"MELTON MOWBRAY," Dutch Flat.--This correspondent sends a lot of doggerel, and says it has been regarded as very good in Dutch Flat. I give a specimen verse:

The Assyrian came down like a wolf on the fold, And his cohorts were gleaming with purple and gold; And the sheen of his spears was like stars on the sea, When the blue wave rolls nightly on deep Galilee.**

**This piece of pleasantry, published in a San Francisco paper, was mistaken by the country journals for seriousness, and many and loud were the denunciations of the ignorance of author and editor, in not knowing that the lines in question were "written by Byron."

There, that will do. That may be very good Dutch Flat poetry, but it won't do in the metropolis. It is too smooth and blubbery; it reads like butter milk gurgling from a jug. What the people ought to have is something spirited--something like "Johnny Comes Marching Home." However keep on practising, and you may succeed yet. There is genius in you, but too much blubber.

"ST. CLAIR HIGGINS." Los Angeles.--"My life is a failure; I have adored, wildly, madly, and she whom I love has turned coldly from me and shed her affections upon another. What would you advise me to do?"

You should set your affections on another also--or on several, if there are enough to go round. Also, do everything you can to make your former flame unhappy. There is an absurd idea disseminated in novels, that the happier a girl is with another man, the happier it makes the old lover she has blighted. Don't allow yourself to believe any such nonsense as that. The more cause that girl finds to regret that she did not marry you, the more comfortable you will feel over it. It isn't poetical, but it is mighty sound doctrine.

"ARITHMETICUS." Virginia, Nevada.--"If it would take a cannon-ball 3 and 1/3 seconds to travel four miles, and 3 and 3/8 seconds to travel the next four, and 3 and 5/8 to travel the next four, and if its rate of progress continued to diminish in the same ratio, how long would it take it to go fifteen hundred million miles?"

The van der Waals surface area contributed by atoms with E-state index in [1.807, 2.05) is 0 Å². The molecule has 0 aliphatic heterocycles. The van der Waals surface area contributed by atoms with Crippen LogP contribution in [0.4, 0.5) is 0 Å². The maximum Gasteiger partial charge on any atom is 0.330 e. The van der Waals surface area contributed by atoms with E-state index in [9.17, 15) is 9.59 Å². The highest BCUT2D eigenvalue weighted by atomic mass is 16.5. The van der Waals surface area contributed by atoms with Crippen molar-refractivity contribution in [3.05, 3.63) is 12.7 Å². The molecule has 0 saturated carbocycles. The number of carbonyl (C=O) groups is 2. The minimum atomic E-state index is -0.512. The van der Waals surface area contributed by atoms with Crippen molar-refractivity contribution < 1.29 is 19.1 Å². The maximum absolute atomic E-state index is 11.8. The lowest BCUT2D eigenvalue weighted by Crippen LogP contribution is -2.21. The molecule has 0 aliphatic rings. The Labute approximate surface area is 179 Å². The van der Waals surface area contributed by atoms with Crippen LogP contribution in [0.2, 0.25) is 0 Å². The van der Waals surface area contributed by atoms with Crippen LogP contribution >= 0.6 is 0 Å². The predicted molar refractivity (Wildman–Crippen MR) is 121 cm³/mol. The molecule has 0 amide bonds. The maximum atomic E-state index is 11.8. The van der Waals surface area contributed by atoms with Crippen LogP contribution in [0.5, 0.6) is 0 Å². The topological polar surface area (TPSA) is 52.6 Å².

I don't know.

"AMBITIOUS LEARNER," Oakland.--Yes; you are right America was not discovered by Alexander Selkirk.

"DISCARDED LOVER."--"I loved, and still love, the beautiful Edwitha Howard, and intended to marry her. Yet, during my temporary absence at Benicia, last week, alas! she married Jones. Is my happiness to be thus blasted for life? Have I no redress?"

Of course you have. All the law, written and unwritten, is on your side. The intention and not the act constitutes crime--in other words, constitutes the deed. If you call your bosom friend a fool, and intend it for an insult, it is an insult; but if you do it playfully, and meaning no insult, it is not an insult. If you discharge a pistol accidentally, and kill a man, you can go free, for you have done no murder; but if you try to kill a man, and manifestly intend to kill him, but fail utterly to do it, the law still holds that the intention constituted the crime, and you are guilty of murder. Ergo, if you had married Edwitha accidentally, and without really intending to do it, you would not actually be married to her at all, because the act of marriage could not be complete without the intention. And ergo, in the strict spirit of the law, since you deliberately intended to marry Edwitha, and didn't do it, you are married to her all the same--because, as I said before, the intention constitutes the crime. It is as clear as day that Edwitha is your wife, and your redress lies in taking a club and mutilating Jones with it as much as you can. Any man has a right to protect his own wife from the advances of other men. But you have another alternative--you were married to Edwitha first, because of your deliberate intention, and now you can prosecute her for bigamy, in subsequently marrying Jones. But there is another phase in this complicated case: You intended to marry Edwitha, and consequently, according to law, she is your wife--there is no getting around that; but she didn't marry you, and if she never intended to marry you, you are not her husband, of course.

Mark Twain
Classic Literature Library

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